Editor’s Note: Want more ideas on what will happen at the summit? Check out all 76 expert opinions we gathered here.
Forecasting what North Korea will do is hard because it largely depends on the uncertain will of Kim Jong-un. Forecasting what the Trump administration will do is often hard too because President Donald Trump can be impulsive and is willing to do things previous administrations would never have done. The upcoming summit could dramatically shift the politics of the Korean peninsula or it could amount to nothing. It wouldn’t be a surprise if the talks were called off at the last minute.
Nevertheless, we can probably say with confidence that North Korea isn’t giving up its nuclear weapons any time soon. North Korea has never given up a part of its weapons program that really meant anything in twenty-five years of talks. It might agree to dismantle a weapons site or commit to stop testing. But there are simply no “corresponding measures” the U.S. could take that would guarantee North Korean security—or Kim’s own life—the way the threat of nuclear reprisal does. That’s the assessment of the U.S. intelligence community too. North Korea, as Director of National Intelligence Dan Coats told the Senate Intelligence Committee, “is unlikely to completely give up its nuclear weapons and production capabilities because its leaders ultimately view nuclear weapons as critical to regime survival.”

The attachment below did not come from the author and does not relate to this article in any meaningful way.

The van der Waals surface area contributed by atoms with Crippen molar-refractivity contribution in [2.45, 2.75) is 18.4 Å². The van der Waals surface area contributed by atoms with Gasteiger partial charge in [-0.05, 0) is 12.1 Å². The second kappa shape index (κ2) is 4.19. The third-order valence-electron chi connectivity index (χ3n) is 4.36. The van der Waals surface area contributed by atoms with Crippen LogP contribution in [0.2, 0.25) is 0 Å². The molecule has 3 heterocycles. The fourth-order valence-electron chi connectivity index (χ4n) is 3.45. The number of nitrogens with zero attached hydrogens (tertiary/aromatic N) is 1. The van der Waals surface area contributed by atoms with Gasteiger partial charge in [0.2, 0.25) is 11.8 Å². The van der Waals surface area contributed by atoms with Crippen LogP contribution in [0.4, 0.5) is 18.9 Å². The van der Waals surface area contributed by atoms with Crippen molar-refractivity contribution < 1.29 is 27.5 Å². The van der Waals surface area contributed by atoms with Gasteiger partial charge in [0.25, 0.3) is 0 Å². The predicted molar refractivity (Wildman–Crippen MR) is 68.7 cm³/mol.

There is maybe a 15 percent chance that we could see—if not after the summit, then sometime later in the year—a formal declaration of peace. After almost seventy years, both North and South Korea would like to declare an end to the Korean War. South Korean President Moon Jae-in is committed to improving relations with North Korea. The U.S. has been reluctant to legitimize the North Korean regime without substantial concessions. The U.S. may also fear that peace would make the U.S. military less welcome in its strategic South Korean bases. But President Trump is looking for a foreign policy win and may be less concerned with those issues. And if North Korea and South Korea are finally ready to make peace, the U.S. may not be able to stand in the way.
Robert de Neufville, M.A. is the Director of Communications at the Global Catastrophic Risk Institute. He is also a freelance writer and a “superforecaster” in Good Judgment, Inc.